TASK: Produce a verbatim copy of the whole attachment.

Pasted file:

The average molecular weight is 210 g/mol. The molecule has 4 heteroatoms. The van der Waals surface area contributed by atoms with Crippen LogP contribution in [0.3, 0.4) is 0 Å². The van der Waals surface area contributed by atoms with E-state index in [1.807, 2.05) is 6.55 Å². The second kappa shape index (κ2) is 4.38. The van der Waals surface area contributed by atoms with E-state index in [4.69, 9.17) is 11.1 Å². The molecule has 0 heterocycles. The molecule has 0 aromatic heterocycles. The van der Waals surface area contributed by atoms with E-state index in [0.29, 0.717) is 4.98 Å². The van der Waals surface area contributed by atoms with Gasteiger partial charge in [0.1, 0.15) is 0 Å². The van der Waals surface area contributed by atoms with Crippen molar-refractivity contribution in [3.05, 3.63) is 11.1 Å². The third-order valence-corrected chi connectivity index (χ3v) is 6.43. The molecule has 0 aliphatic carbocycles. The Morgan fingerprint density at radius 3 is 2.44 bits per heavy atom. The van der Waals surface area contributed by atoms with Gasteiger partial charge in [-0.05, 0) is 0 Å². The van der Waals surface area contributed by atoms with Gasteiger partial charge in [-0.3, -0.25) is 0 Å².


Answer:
The average molecular weight is 210 g/mol. The molecule has 4 heteroatoms. The van der Waals surface area contributed by atoms with Crippen LogP contribution in [0.3, 0.4) is 0 Å². The van der Waals surface area contributed by atoms with E-state index in [1.807, 2.05) is 6.55 Å². The second kappa shape index (κ2) is 4.38. The van der Waals surface area contributed by atoms with E-state index in [4.69, 9.17) is 11.1 Å². The molecule has 0 heterocycles. The molecule has 0 aromatic heterocycles. The van der Waals surface area contributed by atoms with E-state index in [0.29, 0.717) is 4.98 Å². The van der Waals surface area contributed by atoms with Gasteiger partial charge in [0.1, 0.15) is 0 Å². The van der Waals surface area contributed by atoms with Crippen molar-refractivity contribution in [3.05, 3.63) is 11.1 Å². The third-order valence-corrected chi connectivity index (χ3v) is 6.43. The molecule has 0 aliphatic carbocycles. The Morgan fingerprint density at radius 3 is 2.44 bits per heavy atom. The van der Waals surface area contributed by atoms with Gasteiger partial charge in [-0.05, 0) is 0 Å². The van der Waals surface area contributed by atoms with Gasteiger partial charge in [-0.3, -0.25) is 0 Å².